George Bernard Shaw and G.K. Chesterton were both accomplished British writers at the turn of the twentieth century but in character the two could not have been more unlike each other. Shaw was a vegetarian contrarian, an atheist, a eugenicist, and a supporter of despots. (He was also the only man to be awarded both a Nobel Prize and an Oscar.) Chesterton was a gourmand, an anti-fascist, and a devout Catholic. Despite their many differences, they enjoyed a friendly rivalry. At one point Chesterton mocked Shaws asceticism, saying, “To look at you, anyone would think a famine had struck England.” Shaw replied, “To look at you, anyone would think you had caused it.”
One topic on which they disagreed was Christmas. Of the holiday Shaw said:
Like all intelligent people, I greatly dislike Christmas. It revolts me to see a whole nation refrain from music for weeks together in order that every man may rifle his neighbour’s pockets under cover of a ghastly general pretence of festivity. It is really an atrocious institution, this Christmas. We must be gluttonous because it is Christmas. We must be drunken because it is Christmas. We must be insincerely generous; we must buy things that nobody wants, and give them to people we don’t like; we must go to absurd entertainments that make even our little children satirical; we must writhe under venal officiousness from legions of freebooters, all because it is Christmas — that is, because the mass of the population, including the all-powerful middle-class tradesman, depends on a week of licence and brigandage, waste and intemperance, to clear off its outstanding liabilities at the end of the year. As for me, I shall fly from it all tomorrow or next day to some remote spot miles from a shop, where nothing worse can befall me than a serenade from a few peasants, or some equally harmless survival of medieval mummery, shyly proffered, not advertised, moderate in its expectations, and soon over. In town there is, for the moment, nothing for me or any honest man to do.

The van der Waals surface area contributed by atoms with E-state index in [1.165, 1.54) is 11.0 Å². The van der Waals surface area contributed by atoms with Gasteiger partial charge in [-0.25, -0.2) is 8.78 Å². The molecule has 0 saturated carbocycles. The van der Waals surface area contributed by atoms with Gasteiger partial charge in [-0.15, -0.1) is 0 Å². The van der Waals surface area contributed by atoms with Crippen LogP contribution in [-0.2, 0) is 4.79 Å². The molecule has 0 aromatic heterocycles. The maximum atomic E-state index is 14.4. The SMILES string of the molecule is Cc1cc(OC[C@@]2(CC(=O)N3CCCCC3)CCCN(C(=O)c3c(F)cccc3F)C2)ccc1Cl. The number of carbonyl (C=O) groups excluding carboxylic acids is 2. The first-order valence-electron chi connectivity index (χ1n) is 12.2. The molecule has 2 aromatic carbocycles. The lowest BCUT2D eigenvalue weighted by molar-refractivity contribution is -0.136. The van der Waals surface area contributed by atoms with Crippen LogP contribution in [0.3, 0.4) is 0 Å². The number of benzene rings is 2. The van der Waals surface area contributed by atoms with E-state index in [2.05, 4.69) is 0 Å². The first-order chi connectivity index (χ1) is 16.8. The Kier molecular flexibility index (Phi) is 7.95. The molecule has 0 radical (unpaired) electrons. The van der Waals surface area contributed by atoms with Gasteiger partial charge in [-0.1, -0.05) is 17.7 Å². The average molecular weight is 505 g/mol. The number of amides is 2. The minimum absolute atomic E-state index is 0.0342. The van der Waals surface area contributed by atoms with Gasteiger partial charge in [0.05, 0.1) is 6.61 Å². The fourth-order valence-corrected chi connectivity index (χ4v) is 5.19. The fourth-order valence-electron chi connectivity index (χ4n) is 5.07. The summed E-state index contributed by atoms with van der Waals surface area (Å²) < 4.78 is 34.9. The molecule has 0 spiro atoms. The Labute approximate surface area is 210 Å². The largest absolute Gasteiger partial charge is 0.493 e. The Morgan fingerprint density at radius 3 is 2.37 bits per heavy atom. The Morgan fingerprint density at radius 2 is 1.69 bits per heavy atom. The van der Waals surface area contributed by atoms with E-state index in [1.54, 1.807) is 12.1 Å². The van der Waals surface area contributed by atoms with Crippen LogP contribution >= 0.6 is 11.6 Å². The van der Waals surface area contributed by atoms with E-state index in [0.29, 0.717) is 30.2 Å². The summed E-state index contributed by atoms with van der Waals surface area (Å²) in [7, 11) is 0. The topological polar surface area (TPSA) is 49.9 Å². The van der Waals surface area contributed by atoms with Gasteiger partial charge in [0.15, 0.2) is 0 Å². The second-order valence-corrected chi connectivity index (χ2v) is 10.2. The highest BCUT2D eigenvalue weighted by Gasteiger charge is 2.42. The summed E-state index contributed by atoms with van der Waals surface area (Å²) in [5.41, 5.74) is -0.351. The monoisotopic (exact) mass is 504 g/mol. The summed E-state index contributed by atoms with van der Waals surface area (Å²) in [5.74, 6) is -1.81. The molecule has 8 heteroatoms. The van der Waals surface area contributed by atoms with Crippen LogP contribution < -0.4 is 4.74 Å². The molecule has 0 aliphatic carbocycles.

Chesterton loved Christmas and rebutted Shaw thusly:
If a man called Christmas Day a mere hypocritical excuse for drunkenness and gluttony, that would be false, but it would have a fact hidden in it somewhere. But when Bernard Shaw says that Christmas Day is only a conspiracy kept up by poulterers and wine merchants from strictly business motives, then he says something which is not so much false as startling and arrestingly foolish. He might as well say that the two sexes were invented by jewellers who wanted to sell wedding rings.